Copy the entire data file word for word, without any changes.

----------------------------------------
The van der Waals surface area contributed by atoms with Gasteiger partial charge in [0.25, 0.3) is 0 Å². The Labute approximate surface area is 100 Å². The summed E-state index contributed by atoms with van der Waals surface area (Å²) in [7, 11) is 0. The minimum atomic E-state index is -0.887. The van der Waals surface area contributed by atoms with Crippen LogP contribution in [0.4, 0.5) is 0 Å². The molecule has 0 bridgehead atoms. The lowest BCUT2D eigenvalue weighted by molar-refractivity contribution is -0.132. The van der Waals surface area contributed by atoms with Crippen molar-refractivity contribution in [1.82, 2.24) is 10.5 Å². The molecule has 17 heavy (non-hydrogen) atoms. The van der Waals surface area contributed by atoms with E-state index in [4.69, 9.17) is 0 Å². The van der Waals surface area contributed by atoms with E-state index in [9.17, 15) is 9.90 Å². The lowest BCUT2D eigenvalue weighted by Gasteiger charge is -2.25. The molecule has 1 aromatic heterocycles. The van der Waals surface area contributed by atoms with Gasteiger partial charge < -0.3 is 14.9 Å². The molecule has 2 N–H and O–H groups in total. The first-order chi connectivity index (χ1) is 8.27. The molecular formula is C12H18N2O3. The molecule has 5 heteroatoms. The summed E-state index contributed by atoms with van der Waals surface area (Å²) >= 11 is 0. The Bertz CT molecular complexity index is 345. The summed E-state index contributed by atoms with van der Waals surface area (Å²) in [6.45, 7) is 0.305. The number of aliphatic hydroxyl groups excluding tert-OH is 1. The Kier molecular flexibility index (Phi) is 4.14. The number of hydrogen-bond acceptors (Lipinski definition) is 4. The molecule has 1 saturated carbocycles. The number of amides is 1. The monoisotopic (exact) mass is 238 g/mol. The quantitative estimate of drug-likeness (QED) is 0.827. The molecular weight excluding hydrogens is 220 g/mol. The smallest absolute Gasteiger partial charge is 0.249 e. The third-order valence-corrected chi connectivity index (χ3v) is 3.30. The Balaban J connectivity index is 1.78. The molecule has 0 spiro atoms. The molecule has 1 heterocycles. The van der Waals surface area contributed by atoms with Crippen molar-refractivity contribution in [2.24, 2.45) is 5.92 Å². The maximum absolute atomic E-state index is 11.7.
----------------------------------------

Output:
The van der Waals surface area contributed by atoms with Gasteiger partial charge in [0.25, 0.3) is 0 Å². The Labute approximate surface area is 100 Å². The summed E-state index contributed by atoms with van der Waals surface area (Å²) in [7, 11) is 0. The minimum atomic E-state index is -0.887. The van der Waals surface area contributed by atoms with Crippen LogP contribution in [0.4, 0.5) is 0 Å². The molecule has 0 bridgehead atoms. The lowest BCUT2D eigenvalue weighted by molar-refractivity contribution is -0.132. The van der Waals surface area contributed by atoms with Crippen molar-refractivity contribution in [1.82, 2.24) is 10.5 Å². The molecule has 17 heavy (non-hydrogen) atoms. The van der Waals surface area contributed by atoms with E-state index in [4.69, 9.17) is 0 Å². The van der Waals surface area contributed by atoms with E-state index in [9.17, 15) is 9.90 Å². The lowest BCUT2D eigenvalue weighted by Gasteiger charge is -2.25. The molecule has 1 aromatic heterocycles. The van der Waals surface area contributed by atoms with Gasteiger partial charge < -0.3 is 14.9 Å². The molecule has 2 N–H and O–H groups in total. The first-order chi connectivity index (χ1) is 8.27. The molecular formula is C12H18N2O3. The molecule has 5 heteroatoms. The summed E-state index contributed by atoms with van der Waals surface area (Å²) >= 11 is 0. The Bertz CT molecular complexity index is 345. The summed E-state index contributed by atoms with van der Waals surface area (Å²) in [6.45, 7) is 0.305. The number of aliphatic hydroxyl groups excluding tert-OH is 1. The Kier molecular flexibility index (Phi) is 4.14. The number of hydrogen-bond acceptors (Lipinski definition) is 4. The molecule has 1 saturated carbocycles. The number of amides is 1. The monoisotopic (exact) mass is 238 g/mol. The quantitative estimate of drug-likeness (QED) is 0.827. The molecular weight excluding hydrogens is 220 g/mol. The smallest absolute Gasteiger partial charge is 0.249 e. The third-order valence-corrected chi connectivity index (χ3v) is 3.30. The Balaban J connectivity index is 1.78. The molecule has 0 spiro atoms. The molecule has 1 heterocycles. The van der Waals surface area contributed by atoms with Crippen molar-refractivity contribution in [2.24, 2.45) is 5.92 Å². The maximum absolute atomic E-state index is 11.7.